Young adults have a great advantage over most of the working population. If they grew up in an optimistic home, they believe they can conquer the world, they have little if anything to lose, they don’t yet listen to (or at least adhere to) the often faulty, limited “wisdom” of their elders, and they have had few disheartening experiences. There is good reason most tech start-ups are fueled by young adults.

As we get older, we tend to take less and less risk. This risk aversion invades most of the facets of a person’s life: financial, emotional, professional, psychological, personal, you name it. Yet the core truth of “nothing ventured” rules nearly every facet of life.

By the time people hit their 40’s, most don’t want to take any chances. This is a terrible mistake that shackles one’s life. Without accepting risk, all you can expect is a lousy return following the path of the risk-free herd. When you embrace good risks, you expand your possibilities and your life.

Overcoming the fear of risk is possible and comes from learning and understanding probability better than the average person. Risk is simply half of the equation: once a person learns to evaluate risk clearly, in relation to probable return, she can start making educated decisions regarding the worthiness of any endeavor. These three guard dogs start to look much more lovable.

It is easiest to understand risk vs. return in simple betting. If someone offered you 3:1 odds on the flip of a quarter, it becomes a good bet – in other words a risk worth taking, because the quarter flip will win 50/50 over time. On a dollar bet, you would get paid $3 the 50% of the time that you win, but lose only $1 the 50% of the time you would lose.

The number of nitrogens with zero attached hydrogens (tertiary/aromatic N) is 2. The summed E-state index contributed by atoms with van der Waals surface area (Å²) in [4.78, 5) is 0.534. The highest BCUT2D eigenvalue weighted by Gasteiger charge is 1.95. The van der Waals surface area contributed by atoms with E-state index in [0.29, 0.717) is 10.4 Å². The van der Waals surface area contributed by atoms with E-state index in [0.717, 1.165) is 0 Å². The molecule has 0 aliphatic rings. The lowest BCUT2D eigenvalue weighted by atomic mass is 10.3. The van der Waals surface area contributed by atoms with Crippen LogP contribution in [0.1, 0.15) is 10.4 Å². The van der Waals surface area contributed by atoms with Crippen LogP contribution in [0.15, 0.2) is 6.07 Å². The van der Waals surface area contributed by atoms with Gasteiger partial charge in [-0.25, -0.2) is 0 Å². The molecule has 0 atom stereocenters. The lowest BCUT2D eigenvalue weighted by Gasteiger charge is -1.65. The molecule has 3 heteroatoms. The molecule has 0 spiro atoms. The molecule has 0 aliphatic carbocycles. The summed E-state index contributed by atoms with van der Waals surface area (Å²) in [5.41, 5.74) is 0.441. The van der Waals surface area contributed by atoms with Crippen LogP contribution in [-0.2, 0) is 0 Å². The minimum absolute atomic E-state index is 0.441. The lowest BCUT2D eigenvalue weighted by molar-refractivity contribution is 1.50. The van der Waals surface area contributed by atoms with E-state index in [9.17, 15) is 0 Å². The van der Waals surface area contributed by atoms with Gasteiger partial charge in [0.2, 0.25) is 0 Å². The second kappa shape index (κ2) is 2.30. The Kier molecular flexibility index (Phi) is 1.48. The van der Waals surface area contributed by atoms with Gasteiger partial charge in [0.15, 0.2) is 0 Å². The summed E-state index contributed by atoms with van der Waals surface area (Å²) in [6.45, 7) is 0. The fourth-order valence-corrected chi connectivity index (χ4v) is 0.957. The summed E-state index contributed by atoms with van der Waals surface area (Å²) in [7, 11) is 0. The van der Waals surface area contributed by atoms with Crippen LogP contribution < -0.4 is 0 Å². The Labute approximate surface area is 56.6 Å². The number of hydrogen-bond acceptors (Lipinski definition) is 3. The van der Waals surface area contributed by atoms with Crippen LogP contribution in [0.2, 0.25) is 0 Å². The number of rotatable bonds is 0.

The same is true in life. If you invest $1,000 in a growing, successful company that has a current P/E ratio of 10, a historical low for the stock, because of a short-term sell-off, while all its close competitors have P/E’s of 25 – barring any skeletons in the closet, you generally have taken a good bet – odds are much better that your stock will appreciate to $2,500 (probably more (because I’m ignoring earnings growth over time in this example)) rather than falling to $500 in the future. You can further mitigate the risk by investing $1,000 in 10 companies in similar situations – even if you are wrong on 5 of 10 — and 3 of them get halved while 2 tread water and stay at the price paid — if the other five do move up to their historical P/E, your final tally would be $16,000 on a $10,000 in investments, or a 60% return. If you leave that $10,000 in a money market account at Bank of America, you will earn less than $5 per year in this crazy near “interest-free” financial climate.

Yet many people never overcome the fear of risk. My suggestion is start small and gain momentum gradually. A big misconception is that those who take risks are fearless. Not true. People that take prudent risks, after weighing the probable rewards, are courageous and smart.

I really like John Wayne’s definition of courage….the Duke said “Courage is being scared to death – but saddling up anyway.

It is incredibly important that a person learns to embrace prudent calculated risk during his entire life, learning from experiences as he grows older. There are always risks worth taking, and when you are 40, 50, or 60, you have a much broader base of experience, connections, and resources than when you were but 22. The idea is not to put more than you can afford to lose in any one investment or idea.

My discussion took a financial turn because it is easy to illustrate with numbers, but taking prudent risks is just as vital on your emotional, professional, personal, and psychological facets of life. If you come up with a great idea that is worthy at work, take the risk and land a meeting with your own CEO. Pitch it! You might just make Executive VP after all. Go to that job interview. Ask that girl out. Go ahead and volunteer when they ask. Speak up at the community meeting. Try helping out at the local soup kitchen or Meals-on-Wheels or Big Brothers Big Sisters — seriously! Start that little business on the side and stick to the project to the finish line. Always remember that it helps to fail spectacularly from time to time in order to become extraordinary in the end.

The great Wayne Gretzky is right when he says “You miss 100% of the shots you don’t take.